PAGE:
Be imitators of me, as I am of Christ.
— St Paul

It’s Lent and we want to get holy – but how?

As with most things, we can take a cue from our children: How do they become what they’re not? By playing dress-up, of course!

Think about little boys who want to be doctors or firemen – they put on lab coats and stethoscopes, or helmets and yellow slickers. Or little girls who long to be moms? They put on aprons and cook on their Fisher-Price stoves, or they burp their baby dolls and change their diapers.

Maria Montessori knew well that such make-believe play is not just fun and games, but a very powerful pedagogical tool. As children tentatively adopt the postures and behaviors of others in play, they’re instinctively following developmental trajectories. The child “imitates not because someone has told him to do so,” Montessori observed, “but because of a deep inner need which he feels.” We become what we pretend to be, and we pretend to be what we want to become. It’s a principle that continues to apply throughout our adult lives.

Certainly it’s what I teach my beginning nursing students. In fact, I tell them that the dramatic arts constitute a hefty chunk of what nursing is all about. Sure, they learn how to give shots, change dressings, and put in tubes – along with acquiring the understanding of why they do those things. But their role as caregivers doesn’t end there. They’re also expected to radiate compassion and concern, even when they may not be feeling compassionate or concerned. Nurses are human, after all, subject to the ups and downs of life like anyone else. Yet once they put on their scrubs, they take on the profession’s identity of caring, and those they encounter expect it of them. Consequently, learning how to act the part, despite interior dispositions to the contrary, is an essential nursing skill.

The same goes for doctors, I imagine, and I have some experience of that firsthand. When I’m in the hospital with my nursing students, I’m often mistaken for a doctor. It’s not that I impress everyone with my erudition and keen medical insights. No, it’s only that I’m male, wearing a lab coat, and carrying a clipboard. If I happen to have a stethoscope on as well, all the better.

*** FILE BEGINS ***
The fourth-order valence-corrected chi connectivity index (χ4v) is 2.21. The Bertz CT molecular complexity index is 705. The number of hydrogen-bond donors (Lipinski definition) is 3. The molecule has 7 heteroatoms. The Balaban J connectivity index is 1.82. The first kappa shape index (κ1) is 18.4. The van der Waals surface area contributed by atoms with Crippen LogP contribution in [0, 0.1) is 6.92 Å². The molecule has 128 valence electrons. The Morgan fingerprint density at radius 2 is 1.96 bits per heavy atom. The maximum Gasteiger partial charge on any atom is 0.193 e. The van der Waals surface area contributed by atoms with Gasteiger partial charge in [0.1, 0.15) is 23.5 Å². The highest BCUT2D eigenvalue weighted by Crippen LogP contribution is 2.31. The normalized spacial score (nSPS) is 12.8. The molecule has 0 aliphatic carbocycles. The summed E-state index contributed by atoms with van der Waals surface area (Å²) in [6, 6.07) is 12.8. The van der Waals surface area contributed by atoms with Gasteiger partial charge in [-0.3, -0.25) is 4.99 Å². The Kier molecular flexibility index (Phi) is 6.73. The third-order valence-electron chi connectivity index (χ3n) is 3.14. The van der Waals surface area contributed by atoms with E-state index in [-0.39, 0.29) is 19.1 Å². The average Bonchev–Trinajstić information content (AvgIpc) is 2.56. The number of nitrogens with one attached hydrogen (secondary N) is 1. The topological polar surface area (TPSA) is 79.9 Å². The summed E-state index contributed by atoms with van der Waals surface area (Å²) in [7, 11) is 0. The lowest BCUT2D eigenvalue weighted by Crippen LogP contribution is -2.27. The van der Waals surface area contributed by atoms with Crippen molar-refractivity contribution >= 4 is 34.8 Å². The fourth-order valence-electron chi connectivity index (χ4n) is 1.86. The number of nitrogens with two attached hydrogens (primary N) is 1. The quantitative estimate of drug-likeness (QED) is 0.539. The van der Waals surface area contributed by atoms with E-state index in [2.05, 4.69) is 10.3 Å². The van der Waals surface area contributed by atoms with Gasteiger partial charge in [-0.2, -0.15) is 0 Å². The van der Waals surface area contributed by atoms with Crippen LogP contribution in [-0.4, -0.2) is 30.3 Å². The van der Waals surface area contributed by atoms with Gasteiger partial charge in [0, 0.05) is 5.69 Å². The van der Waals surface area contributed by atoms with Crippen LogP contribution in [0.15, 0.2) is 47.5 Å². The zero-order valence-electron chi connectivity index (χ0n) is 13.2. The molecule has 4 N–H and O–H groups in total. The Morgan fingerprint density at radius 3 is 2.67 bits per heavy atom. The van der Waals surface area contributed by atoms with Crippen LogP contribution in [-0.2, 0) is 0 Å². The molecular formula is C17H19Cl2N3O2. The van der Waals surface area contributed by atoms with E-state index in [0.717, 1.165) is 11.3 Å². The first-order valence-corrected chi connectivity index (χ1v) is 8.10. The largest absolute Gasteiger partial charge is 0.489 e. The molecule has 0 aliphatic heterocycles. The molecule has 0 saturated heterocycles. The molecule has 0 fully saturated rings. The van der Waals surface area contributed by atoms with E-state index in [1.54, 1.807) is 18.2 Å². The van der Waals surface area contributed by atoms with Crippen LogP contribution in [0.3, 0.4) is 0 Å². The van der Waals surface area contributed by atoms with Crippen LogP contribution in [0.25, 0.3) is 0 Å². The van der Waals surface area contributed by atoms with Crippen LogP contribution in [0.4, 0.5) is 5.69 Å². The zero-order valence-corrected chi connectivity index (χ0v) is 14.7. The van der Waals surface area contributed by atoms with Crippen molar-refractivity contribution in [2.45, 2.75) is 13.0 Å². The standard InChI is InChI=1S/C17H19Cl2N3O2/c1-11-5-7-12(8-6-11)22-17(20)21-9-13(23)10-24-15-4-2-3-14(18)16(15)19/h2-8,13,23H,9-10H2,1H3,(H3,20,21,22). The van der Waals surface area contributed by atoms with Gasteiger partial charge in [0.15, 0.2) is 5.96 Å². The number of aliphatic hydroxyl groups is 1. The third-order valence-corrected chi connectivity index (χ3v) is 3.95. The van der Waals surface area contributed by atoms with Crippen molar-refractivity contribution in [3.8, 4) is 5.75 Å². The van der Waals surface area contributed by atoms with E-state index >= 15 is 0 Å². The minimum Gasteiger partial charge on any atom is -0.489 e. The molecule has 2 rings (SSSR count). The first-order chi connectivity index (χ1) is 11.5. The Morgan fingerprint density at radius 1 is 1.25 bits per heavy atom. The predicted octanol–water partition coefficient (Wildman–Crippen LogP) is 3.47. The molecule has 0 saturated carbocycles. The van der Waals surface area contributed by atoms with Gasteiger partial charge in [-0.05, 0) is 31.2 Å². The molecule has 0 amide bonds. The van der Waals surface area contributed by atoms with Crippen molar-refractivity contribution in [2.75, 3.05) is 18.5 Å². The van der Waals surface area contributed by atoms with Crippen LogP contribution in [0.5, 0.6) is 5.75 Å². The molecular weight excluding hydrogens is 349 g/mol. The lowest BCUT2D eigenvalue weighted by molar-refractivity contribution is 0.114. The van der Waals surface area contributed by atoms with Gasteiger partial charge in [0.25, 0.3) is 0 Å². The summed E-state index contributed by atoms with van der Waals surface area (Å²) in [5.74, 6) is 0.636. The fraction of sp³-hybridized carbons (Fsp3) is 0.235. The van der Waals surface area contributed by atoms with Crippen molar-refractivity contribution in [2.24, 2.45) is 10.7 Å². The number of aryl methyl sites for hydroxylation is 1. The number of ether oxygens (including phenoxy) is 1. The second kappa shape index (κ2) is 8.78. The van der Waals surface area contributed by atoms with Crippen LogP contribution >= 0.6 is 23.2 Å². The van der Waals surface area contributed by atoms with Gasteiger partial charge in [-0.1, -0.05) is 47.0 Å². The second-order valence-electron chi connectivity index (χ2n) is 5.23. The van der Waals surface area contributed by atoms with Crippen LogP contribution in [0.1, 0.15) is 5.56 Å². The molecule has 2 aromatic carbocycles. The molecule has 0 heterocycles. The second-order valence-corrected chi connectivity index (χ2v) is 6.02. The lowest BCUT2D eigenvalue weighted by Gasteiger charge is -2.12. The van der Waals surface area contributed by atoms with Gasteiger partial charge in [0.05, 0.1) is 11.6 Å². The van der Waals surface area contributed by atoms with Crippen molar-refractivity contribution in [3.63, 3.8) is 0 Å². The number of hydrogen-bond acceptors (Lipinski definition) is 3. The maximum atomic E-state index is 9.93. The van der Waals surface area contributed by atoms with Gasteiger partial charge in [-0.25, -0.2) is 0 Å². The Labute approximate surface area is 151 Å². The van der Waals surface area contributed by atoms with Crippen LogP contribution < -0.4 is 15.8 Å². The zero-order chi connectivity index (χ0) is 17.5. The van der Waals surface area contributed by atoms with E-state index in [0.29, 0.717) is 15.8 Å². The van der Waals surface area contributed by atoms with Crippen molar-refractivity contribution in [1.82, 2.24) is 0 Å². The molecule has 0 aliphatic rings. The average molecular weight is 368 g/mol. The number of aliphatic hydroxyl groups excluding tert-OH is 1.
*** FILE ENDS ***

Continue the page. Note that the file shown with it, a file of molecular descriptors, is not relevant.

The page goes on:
My students think it’s hilarious – in part because it happens with such great regularity: in patient rooms, in the halls, in the nursing stations. Just last week, in fact, I followed Kassandra into her patient’s room to supervise a med pass. She introduced me to her patient as her nursing professor (emphasis added via intonation). The patient looked up at me (lab coat, clipboard, beard), and said, “Hey, doc.”

Kass rolled her eyes; I offered my usual corrective: “No, not a doctor – just a nursing instructor.” It didn’t matter. The patient referred to my physician status several more times. He even asked my student if she was going to go on in her studies “to become a doctor, like him,” gesturing toward me with his head. It’s not like I did it on purpose – as if I were attempting a medical masquerade the way Frank Abagnale did in “Catch Me If You Can” (2002). Instead, it’s simply that my appearance overruled my words, and I knew it was going to be difficult to convince Kassandra’s patient otherwise.

In awkward encounters like this, for the sake of time, I sometimes let the tenacious misperception slide and gingerly occupy the amorphous space that separates real nurse from assumed doctor. As my students carry out their tasks, I’ll listen carefully to their patients; I’ll nod my understanding; I’ll try to be present – which is often all people want anyway. And if patients ask questions that only a physician can address, I tell them (truthfully) that they have to ask their regular doctors – that we’ll pass along their questions to their regular staff nurse.